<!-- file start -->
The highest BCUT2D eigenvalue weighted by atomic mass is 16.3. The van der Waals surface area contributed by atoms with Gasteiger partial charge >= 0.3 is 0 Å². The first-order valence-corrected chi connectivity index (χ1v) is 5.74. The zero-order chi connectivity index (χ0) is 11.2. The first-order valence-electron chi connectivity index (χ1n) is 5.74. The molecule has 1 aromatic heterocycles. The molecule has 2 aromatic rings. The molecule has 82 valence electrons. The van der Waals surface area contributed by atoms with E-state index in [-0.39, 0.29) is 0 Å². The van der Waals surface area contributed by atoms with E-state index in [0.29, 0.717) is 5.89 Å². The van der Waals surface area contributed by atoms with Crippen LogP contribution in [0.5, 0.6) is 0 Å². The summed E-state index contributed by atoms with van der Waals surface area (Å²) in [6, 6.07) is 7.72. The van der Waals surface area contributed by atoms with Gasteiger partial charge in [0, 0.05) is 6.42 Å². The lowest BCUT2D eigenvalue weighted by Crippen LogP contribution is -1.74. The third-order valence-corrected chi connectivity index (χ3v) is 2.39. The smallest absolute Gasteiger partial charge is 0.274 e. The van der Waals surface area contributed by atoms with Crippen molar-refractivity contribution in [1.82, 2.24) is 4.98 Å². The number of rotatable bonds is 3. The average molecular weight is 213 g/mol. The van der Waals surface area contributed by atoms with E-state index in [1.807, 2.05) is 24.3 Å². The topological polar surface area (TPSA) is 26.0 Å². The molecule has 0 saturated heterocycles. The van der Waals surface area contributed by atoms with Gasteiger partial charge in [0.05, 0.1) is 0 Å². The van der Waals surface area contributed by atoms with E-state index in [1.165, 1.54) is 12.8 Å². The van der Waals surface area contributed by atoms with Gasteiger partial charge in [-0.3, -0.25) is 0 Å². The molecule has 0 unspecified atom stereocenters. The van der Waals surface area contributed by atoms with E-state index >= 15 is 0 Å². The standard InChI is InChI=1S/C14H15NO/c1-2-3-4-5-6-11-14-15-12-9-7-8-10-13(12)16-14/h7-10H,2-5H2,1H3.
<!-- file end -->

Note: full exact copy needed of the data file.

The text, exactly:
The highest BCUT2D eigenvalue weighted by atomic mass is 16.3. The van der Waals surface area contributed by atoms with Gasteiger partial charge >= 0.3 is 0 Å². The first-order valence-corrected chi connectivity index (χ1v) is 5.74. The zero-order chi connectivity index (χ0) is 11.2. The first-order valence-electron chi connectivity index (χ1n) is 5.74. The molecule has 1 aromatic heterocycles. The molecule has 2 aromatic rings. The molecule has 82 valence electrons. The van der Waals surface area contributed by atoms with E-state index in [-0.39, 0.29) is 0 Å². The van der Waals surface area contributed by atoms with E-state index in [0.29, 0.717) is 5.89 Å². The van der Waals surface area contributed by atoms with Crippen LogP contribution in [0.5, 0.6) is 0 Å². The summed E-state index contributed by atoms with van der Waals surface area (Å²) in [6, 6.07) is 7.72. The van der Waals surface area contributed by atoms with Gasteiger partial charge in [0, 0.05) is 6.42 Å². The lowest BCUT2D eigenvalue weighted by Crippen LogP contribution is -1.74. The third-order valence-corrected chi connectivity index (χ3v) is 2.39. The smallest absolute Gasteiger partial charge is 0.274 e. The van der Waals surface area contributed by atoms with Crippen molar-refractivity contribution in [1.82, 2.24) is 4.98 Å². The number of rotatable bonds is 3. The average molecular weight is 213 g/mol. The van der Waals surface area contributed by atoms with E-state index in [1.807, 2.05) is 24.3 Å². The topological polar surface area (TPSA) is 26.0 Å². The molecule has 0 saturated heterocycles. The van der Waals surface area contributed by atoms with Gasteiger partial charge in [0.05, 0.1) is 0 Å². The van der Waals surface area contributed by atoms with E-state index in [1.165, 1.54) is 12.8 Å². The van der Waals surface area contributed by atoms with Gasteiger partial charge in [-0.3, -0.25) is 0 Å². The molecule has 0 unspecified atom stereocenters. The van der Waals surface area contributed by atoms with E-state index >= 15 is 0 Å². The standard InChI is InChI=1S/C14H15NO/c1-2-3-4-5-6-11-14-15-12-9-7-8-10-13(12)16-14/h7-10H,2-5H2,1H3.